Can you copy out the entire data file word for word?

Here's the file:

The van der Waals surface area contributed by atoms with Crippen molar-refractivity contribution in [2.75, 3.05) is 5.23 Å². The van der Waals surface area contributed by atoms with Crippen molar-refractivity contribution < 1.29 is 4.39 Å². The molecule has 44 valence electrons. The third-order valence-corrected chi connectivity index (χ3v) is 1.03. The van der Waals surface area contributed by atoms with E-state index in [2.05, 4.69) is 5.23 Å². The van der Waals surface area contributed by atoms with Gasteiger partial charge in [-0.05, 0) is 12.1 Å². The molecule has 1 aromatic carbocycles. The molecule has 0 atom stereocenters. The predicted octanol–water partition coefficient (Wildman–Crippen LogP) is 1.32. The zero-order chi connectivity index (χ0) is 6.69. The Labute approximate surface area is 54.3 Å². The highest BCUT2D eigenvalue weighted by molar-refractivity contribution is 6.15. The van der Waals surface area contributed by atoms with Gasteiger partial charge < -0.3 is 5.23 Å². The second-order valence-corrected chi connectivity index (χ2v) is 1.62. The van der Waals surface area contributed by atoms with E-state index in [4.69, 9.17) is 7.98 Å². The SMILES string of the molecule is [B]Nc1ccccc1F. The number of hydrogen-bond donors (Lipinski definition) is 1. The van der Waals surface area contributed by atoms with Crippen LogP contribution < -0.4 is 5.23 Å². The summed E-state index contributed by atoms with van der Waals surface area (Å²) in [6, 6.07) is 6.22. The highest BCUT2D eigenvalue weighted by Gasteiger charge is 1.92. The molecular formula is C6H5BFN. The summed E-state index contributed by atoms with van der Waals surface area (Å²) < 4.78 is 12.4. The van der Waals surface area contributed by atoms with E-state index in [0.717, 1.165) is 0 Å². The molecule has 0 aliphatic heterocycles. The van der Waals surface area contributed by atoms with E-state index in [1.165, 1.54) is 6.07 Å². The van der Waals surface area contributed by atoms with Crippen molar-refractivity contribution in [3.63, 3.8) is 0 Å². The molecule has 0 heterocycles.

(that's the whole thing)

The van der Waals surface area contributed by atoms with Crippen molar-refractivity contribution in [2.75, 3.05) is 5.23 Å². The van der Waals surface area contributed by atoms with Crippen molar-refractivity contribution < 1.29 is 4.39 Å². The molecule has 44 valence electrons. The third-order valence-corrected chi connectivity index (χ3v) is 1.03. The van der Waals surface area contributed by atoms with E-state index in [2.05, 4.69) is 5.23 Å². The van der Waals surface area contributed by atoms with Gasteiger partial charge in [-0.05, 0) is 12.1 Å². The molecule has 1 aromatic carbocycles. The molecule has 0 atom stereocenters. The predicted octanol–water partition coefficient (Wildman–Crippen LogP) is 1.32. The zero-order chi connectivity index (χ0) is 6.69. The Labute approximate surface area is 54.3 Å². The highest BCUT2D eigenvalue weighted by molar-refractivity contribution is 6.15. The van der Waals surface area contributed by atoms with Gasteiger partial charge < -0.3 is 5.23 Å². The second-order valence-corrected chi connectivity index (χ2v) is 1.62. The van der Waals surface area contributed by atoms with E-state index in [4.69, 9.17) is 7.98 Å². The SMILES string of the molecule is [B]Nc1ccccc1F. The number of hydrogen-bond donors (Lipinski definition) is 1. The van der Waals surface area contributed by atoms with Crippen LogP contribution < -0.4 is 5.23 Å². The summed E-state index contributed by atoms with van der Waals surface area (Å²) in [6, 6.07) is 6.22. The highest BCUT2D eigenvalue weighted by Gasteiger charge is 1.92. The molecular formula is C6H5BFN. The summed E-state index contributed by atoms with van der Waals surface area (Å²) < 4.78 is 12.4. The van der Waals surface area contributed by atoms with E-state index in [0.717, 1.165) is 0 Å². The molecule has 0 aliphatic heterocycles. The van der Waals surface area contributed by atoms with E-state index in [1.165, 1.54) is 6.07 Å². The van der Waals surface area contributed by atoms with Crippen molar-refractivity contribution in [3.63, 3.8) is 0 Å². The molecule has 0 heterocycles.